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I want to make a cloning or mapping function where I can specify (once) which properties to copy to the target object.

The whole point here was a usage that looks something like this
(inspired by using GroupBy),

var botchedOrder = db.BuildingOrders.Find(id);
var redo = db.BuildingOrders.Create();
botchedOrder.MapTo(redo, x => new { x.BasePrice, x.FileAttachments, x.Notes });

This is over my head, but I was guessing at something like this,

public static void MapTo<TObject, TProps>(
    this TObject source,
    TObject target,
    Action<TProps> properties) //?
{
    //copy the defined properties from source to target somehow?
    //originally I thought I could make an array of delegates..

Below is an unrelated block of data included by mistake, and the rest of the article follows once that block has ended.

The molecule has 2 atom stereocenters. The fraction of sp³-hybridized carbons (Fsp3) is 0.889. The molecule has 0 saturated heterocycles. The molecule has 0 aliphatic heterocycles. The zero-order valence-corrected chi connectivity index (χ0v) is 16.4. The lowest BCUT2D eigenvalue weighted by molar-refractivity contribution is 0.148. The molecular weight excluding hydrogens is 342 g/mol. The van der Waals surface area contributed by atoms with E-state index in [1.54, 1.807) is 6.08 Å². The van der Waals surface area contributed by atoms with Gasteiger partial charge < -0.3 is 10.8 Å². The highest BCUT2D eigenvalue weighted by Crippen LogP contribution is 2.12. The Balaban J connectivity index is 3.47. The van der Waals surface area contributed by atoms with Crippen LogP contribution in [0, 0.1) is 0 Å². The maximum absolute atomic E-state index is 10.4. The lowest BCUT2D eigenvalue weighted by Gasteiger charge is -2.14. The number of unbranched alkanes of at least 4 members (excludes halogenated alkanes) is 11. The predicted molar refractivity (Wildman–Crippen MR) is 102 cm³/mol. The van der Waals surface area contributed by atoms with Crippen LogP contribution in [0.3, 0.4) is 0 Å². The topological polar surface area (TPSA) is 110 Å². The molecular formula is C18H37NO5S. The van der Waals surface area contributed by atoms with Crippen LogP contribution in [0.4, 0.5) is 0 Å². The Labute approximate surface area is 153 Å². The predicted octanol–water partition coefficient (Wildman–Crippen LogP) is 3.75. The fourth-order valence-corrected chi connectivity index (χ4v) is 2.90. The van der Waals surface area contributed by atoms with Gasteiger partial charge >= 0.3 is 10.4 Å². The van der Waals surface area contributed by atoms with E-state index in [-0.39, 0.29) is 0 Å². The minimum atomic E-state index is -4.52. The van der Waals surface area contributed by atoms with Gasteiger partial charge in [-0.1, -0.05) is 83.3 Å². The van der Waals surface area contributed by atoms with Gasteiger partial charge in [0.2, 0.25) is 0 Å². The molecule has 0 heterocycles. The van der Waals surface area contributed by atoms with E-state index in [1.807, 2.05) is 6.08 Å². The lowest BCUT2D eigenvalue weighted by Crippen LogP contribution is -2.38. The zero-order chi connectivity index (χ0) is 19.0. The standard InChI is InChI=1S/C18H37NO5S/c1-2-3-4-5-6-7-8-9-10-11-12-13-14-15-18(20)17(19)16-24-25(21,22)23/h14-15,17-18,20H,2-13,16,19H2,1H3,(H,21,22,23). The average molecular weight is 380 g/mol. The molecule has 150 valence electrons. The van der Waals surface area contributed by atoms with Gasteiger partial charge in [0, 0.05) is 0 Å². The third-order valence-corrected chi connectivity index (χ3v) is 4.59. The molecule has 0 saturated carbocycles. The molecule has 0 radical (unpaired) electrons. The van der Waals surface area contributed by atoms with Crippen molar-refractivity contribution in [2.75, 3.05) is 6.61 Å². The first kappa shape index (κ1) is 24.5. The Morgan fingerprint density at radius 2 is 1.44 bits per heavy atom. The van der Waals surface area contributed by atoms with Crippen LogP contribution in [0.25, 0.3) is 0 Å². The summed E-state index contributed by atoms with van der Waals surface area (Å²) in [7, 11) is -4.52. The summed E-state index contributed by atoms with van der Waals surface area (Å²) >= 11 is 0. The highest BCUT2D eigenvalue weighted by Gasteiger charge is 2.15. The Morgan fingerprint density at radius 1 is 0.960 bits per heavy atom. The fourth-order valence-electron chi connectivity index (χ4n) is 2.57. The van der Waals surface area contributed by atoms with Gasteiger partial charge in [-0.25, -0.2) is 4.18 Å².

}

If this works then I can more easily handle different sets of properties in different ways when I am explicitly cloning or mapping objects. I'd like to stick w/ .NET to do this.

EDIT: forgot to indicate void

share|improve this question
    
I guess you could do something like this - using much reflection) but the first problem is that anonymous types are ... well anonym - so they are not good as a result type (your MapTo) function - so you could only return object or use dynamics ... (or some kind of common interface) all not the best options IMHO –  Carsten König Mar 28 '12 at 5:18
    
oops @CarstenKönig I forgot to mark the method as void - does GroupBy() use reflection? –  Benjamin Mar 28 '12 at 5:26

5 Answers 5

up vote 3 down vote accepted

I'd recommend looking at AutoMapper since it kind of solves same kinds of problems. Also, different ORM sources (like Massive, Petapoco etc.) all have some implementations (since they need to map data from a DB to an object).